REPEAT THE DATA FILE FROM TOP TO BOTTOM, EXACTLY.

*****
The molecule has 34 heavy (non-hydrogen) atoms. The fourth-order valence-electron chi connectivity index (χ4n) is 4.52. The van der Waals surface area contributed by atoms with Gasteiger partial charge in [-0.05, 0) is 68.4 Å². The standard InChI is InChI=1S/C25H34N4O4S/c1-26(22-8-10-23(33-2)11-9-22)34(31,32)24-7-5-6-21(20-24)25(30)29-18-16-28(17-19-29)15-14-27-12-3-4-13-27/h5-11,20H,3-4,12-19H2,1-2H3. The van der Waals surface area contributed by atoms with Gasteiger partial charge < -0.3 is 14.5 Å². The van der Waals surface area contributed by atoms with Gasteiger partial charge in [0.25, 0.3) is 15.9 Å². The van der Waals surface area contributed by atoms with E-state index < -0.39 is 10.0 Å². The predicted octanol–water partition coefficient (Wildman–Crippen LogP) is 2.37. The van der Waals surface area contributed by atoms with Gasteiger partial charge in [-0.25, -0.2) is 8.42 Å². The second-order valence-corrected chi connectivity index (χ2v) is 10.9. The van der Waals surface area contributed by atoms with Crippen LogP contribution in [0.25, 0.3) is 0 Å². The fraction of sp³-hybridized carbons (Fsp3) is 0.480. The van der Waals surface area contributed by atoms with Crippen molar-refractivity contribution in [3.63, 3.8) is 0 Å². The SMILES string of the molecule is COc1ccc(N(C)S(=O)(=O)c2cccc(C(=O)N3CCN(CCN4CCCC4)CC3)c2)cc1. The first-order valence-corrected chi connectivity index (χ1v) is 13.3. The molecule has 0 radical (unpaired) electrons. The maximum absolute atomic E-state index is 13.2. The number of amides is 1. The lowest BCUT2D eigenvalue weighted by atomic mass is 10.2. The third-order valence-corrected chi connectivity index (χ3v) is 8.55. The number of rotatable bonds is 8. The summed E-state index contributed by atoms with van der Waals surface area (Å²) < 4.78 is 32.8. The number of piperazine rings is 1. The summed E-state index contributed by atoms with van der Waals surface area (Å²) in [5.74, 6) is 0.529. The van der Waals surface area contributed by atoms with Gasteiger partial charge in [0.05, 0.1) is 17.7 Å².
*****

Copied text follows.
The molecule has 34 heavy (non-hydrogen) atoms. The fourth-order valence-electron chi connectivity index (χ4n) is 4.52. The van der Waals surface area contributed by atoms with Gasteiger partial charge in [-0.05, 0) is 68.4 Å². The standard InChI is InChI=1S/C25H34N4O4S/c1-26(22-8-10-23(33-2)11-9-22)34(31,32)24-7-5-6-21(20-24)25(30)29-18-16-28(17-19-29)15-14-27-12-3-4-13-27/h5-11,20H,3-4,12-19H2,1-2H3. The van der Waals surface area contributed by atoms with Gasteiger partial charge < -0.3 is 14.5 Å². The van der Waals surface area contributed by atoms with Gasteiger partial charge in [0.25, 0.3) is 15.9 Å². The van der Waals surface area contributed by atoms with E-state index < -0.39 is 10.0 Å². The predicted octanol–water partition coefficient (Wildman–Crippen LogP) is 2.37. The van der Waals surface area contributed by atoms with Gasteiger partial charge in [-0.25, -0.2) is 8.42 Å². The second-order valence-corrected chi connectivity index (χ2v) is 10.9. The van der Waals surface area contributed by atoms with Crippen LogP contribution in [0.25, 0.3) is 0 Å². The fraction of sp³-hybridized carbons (Fsp3) is 0.480. The van der Waals surface area contributed by atoms with Crippen molar-refractivity contribution in [3.63, 3.8) is 0 Å². The SMILES string of the molecule is COc1ccc(N(C)S(=O)(=O)c2cccc(C(=O)N3CCN(CCN4CCCC4)CC3)c2)cc1. The first-order valence-corrected chi connectivity index (χ1v) is 13.3. The molecule has 0 radical (unpaired) electrons. The maximum absolute atomic E-state index is 13.2. The number of amides is 1. The lowest BCUT2D eigenvalue weighted by atomic mass is 10.2. The third-order valence-corrected chi connectivity index (χ3v) is 8.55. The number of rotatable bonds is 8. The summed E-state index contributed by atoms with van der Waals surface area (Å²) < 4.78 is 32.8. The number of piperazine rings is 1. The summed E-state index contributed by atoms with van der Waals surface area (Å²) in [5.74, 6) is 0.529. The van der Waals surface area contributed by atoms with Gasteiger partial charge in [0.05, 0.1) is 17.7 Å².